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Thread: More questions

  1. #1
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    Well Ive got a few more for you expersts, I went and bought a nice size rubbermaid tote 34x16x12.5, I drilled vents on two opposing sides,one towards the upper end one towards the lower ( I read somewhere this produces better air flow than holes all around). Oh one more thing Im proud of I drilled three holes on each long end right thru the lip and lid of the tote where I insert screws and wing nuts to secure the lid closed, you would have to break the lid to get it off and its very easy to take the screws out to get inside. :lol:
    Heres my question though Ive seen a number of Hydrometer/thermometers at radio shack one is an indoor/outdoor wich has 2 sensors, one for inside, one for outside, it runs 35 dollars, the other model is an indoor only( no wire sensor) wich mounts to whatever area via double side tape on the back. Wich one is better for our purposes do you think?How far off the floor do you read your temps?

    Heres the other question: I just bought a heating pad 12x15 plugged it in to make sure it worked it got warm after bout 45 minutes,but on high it didnt realy seem all that hot to me, so Im wondering do these babies realy get temps up in an enclosure? Should I drill some vent holes at the bottom of the rubbermaid where the heating pad will go to allow more heat to get in?

    Last question: wich books do you recomend I read?

    Thats all my questions for today. You guys have the patience of your snakes, thanks for being so patient.

    Beaglegod

  2. #2
    BPnet Veteran Marla's Avatar
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    Good planning on the screws and wing nuts. I'm sure a few of us have wished we had something that secure at one point or another.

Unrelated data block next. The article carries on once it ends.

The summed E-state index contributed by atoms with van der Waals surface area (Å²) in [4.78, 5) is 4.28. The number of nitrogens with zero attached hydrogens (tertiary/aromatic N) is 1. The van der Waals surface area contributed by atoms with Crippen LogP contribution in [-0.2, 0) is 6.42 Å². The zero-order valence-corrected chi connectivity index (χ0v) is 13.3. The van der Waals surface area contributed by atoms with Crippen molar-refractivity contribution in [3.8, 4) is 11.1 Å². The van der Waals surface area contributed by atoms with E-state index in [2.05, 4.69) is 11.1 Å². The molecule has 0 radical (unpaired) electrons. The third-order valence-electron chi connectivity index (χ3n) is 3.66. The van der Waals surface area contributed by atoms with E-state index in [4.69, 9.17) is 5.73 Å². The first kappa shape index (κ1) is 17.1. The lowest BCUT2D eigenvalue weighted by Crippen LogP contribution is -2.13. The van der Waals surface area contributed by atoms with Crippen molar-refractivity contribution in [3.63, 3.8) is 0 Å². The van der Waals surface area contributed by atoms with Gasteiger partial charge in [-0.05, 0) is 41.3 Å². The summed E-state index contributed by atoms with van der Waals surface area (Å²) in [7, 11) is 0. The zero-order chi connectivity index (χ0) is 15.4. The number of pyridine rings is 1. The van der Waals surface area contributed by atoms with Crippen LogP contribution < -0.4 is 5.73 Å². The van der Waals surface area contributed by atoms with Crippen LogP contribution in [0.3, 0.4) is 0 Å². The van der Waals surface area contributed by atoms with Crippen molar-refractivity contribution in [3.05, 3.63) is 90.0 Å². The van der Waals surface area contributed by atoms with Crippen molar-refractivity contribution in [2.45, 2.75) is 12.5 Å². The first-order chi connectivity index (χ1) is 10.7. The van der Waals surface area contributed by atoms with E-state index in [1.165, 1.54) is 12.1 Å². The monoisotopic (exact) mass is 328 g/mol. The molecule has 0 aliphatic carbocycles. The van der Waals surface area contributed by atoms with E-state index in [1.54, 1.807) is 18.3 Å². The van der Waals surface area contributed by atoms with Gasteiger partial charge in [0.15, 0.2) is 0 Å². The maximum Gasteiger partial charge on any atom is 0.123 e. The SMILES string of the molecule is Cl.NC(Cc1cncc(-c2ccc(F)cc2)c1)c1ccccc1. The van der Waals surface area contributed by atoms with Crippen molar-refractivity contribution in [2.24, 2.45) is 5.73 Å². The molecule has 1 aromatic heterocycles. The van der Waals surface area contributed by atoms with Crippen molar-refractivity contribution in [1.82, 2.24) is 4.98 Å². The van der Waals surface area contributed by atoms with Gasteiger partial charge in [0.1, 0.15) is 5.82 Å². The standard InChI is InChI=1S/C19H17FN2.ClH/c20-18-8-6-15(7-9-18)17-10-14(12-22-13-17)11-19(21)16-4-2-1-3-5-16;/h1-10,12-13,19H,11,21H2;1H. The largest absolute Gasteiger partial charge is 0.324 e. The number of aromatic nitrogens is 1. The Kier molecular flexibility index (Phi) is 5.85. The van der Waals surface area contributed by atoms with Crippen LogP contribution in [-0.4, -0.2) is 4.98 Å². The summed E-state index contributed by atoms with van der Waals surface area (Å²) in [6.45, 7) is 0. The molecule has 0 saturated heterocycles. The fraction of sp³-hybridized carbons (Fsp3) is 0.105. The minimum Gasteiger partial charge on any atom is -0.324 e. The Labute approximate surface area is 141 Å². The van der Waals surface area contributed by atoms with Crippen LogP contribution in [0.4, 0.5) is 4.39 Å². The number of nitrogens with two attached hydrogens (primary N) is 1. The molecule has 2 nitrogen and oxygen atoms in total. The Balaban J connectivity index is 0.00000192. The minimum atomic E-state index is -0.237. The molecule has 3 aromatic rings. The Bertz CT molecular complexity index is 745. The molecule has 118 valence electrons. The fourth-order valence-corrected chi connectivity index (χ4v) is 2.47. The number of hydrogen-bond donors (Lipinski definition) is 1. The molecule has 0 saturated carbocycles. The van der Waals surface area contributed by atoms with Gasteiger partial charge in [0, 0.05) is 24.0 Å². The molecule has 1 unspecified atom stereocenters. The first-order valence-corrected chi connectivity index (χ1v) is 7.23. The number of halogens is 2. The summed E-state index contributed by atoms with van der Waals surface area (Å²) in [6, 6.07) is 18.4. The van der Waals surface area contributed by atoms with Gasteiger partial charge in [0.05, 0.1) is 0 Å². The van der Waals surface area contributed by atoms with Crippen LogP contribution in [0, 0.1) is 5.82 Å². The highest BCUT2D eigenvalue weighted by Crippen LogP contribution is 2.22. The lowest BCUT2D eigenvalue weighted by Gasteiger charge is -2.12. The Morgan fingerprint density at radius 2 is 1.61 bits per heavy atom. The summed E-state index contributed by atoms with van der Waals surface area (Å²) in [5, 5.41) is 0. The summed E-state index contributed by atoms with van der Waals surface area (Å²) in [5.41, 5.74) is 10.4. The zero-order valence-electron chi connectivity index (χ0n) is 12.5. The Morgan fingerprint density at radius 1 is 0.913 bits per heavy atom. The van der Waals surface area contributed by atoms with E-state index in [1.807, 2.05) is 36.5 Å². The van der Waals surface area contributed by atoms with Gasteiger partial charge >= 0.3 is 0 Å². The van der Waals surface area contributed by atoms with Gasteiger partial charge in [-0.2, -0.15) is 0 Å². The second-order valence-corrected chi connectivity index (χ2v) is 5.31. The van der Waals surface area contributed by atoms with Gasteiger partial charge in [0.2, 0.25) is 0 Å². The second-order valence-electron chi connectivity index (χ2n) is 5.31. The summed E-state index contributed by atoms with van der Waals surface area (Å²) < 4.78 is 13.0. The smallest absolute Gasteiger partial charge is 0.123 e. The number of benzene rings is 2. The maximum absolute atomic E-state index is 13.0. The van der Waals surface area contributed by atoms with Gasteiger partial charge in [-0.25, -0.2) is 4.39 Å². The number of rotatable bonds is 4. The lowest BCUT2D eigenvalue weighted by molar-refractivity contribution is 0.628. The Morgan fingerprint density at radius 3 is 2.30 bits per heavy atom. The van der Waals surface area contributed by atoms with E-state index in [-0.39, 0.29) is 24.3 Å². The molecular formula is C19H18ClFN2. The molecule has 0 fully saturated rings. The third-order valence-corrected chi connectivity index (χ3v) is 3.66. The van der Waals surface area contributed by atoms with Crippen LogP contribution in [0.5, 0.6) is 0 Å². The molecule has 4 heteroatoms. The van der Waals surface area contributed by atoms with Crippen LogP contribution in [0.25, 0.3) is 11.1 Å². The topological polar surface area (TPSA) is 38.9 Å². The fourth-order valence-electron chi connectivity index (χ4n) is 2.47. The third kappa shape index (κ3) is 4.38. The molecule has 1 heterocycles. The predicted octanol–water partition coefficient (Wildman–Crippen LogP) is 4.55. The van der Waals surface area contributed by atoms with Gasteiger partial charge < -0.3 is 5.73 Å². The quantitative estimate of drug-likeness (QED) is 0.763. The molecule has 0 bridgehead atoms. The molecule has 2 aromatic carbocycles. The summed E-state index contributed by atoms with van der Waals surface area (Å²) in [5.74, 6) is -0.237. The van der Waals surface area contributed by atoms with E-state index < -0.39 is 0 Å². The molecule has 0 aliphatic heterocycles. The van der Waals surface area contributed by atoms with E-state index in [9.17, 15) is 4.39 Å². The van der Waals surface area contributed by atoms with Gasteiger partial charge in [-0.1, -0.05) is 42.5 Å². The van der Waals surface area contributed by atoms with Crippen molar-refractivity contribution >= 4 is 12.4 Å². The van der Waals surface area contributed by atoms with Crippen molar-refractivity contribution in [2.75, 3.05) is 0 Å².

I wouldn't buy my thermometer at RadioShack if I were you as they tend to be quite expensive. If you can, go to Wal-Mart or Target and look with their standard outdoor thermometers (typically near hardware or garden), and you should be able to find a digital indoor/outdoor thermometer/hygrometer combo with 10' probe for under $20. Mine was $14.88 at Wal-Mart. I'd rather have 3 for the same price from Wal-Mart than one from RadioShack, personally.

    Until you've purchased your thermometer and have it set up taking floor temps, I would not worry about the temp of your heating pad. The goal is to get the temp on the high side to about 90-92F, and since your temp should be about 98.6F, it won't feel especially warm to you.
    3.1.1 BP (Snyder, Hanover, Bo Peep, Sir NAITF, Eve), 1.2.3 Rhacodactylus ciliatus (Sandiego, Carmen, Scooby, Camo, BABIES ), 1.0 Chow (Buddha), 0.2 cats (Jezebel, PCBH "Nanners"), 0.3 humans
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  3. #3
    BPnet Veteran RPlank's Avatar
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    Make sure to measure the temps ON the floor, since that is where your snake will be 99% of the time. Be careful about putting anything inside the snake enclosure that is sticky. Any kind of adhesive WILL eventually end up on your snake, and then you will have to wait for the next shed to get the thermometer off him!
    A human heat pad on low will be fine. If your snake needs the heat, he will perch on top of it. If he needs less, he will move off it. Air temp is not as vital as floor temps (although it is certainly NOT something you should ignore!)
    Randy

    "I think it might be helpful for everyone to remember that the purpose of a forum like this is to EXCHANGE IDEAS, not dictate what is right or wrong or good or bad. If you disagree with what someone else is suggesting, you can say so without being argumentative or completely slamming the guy (or girl)." - Smynx

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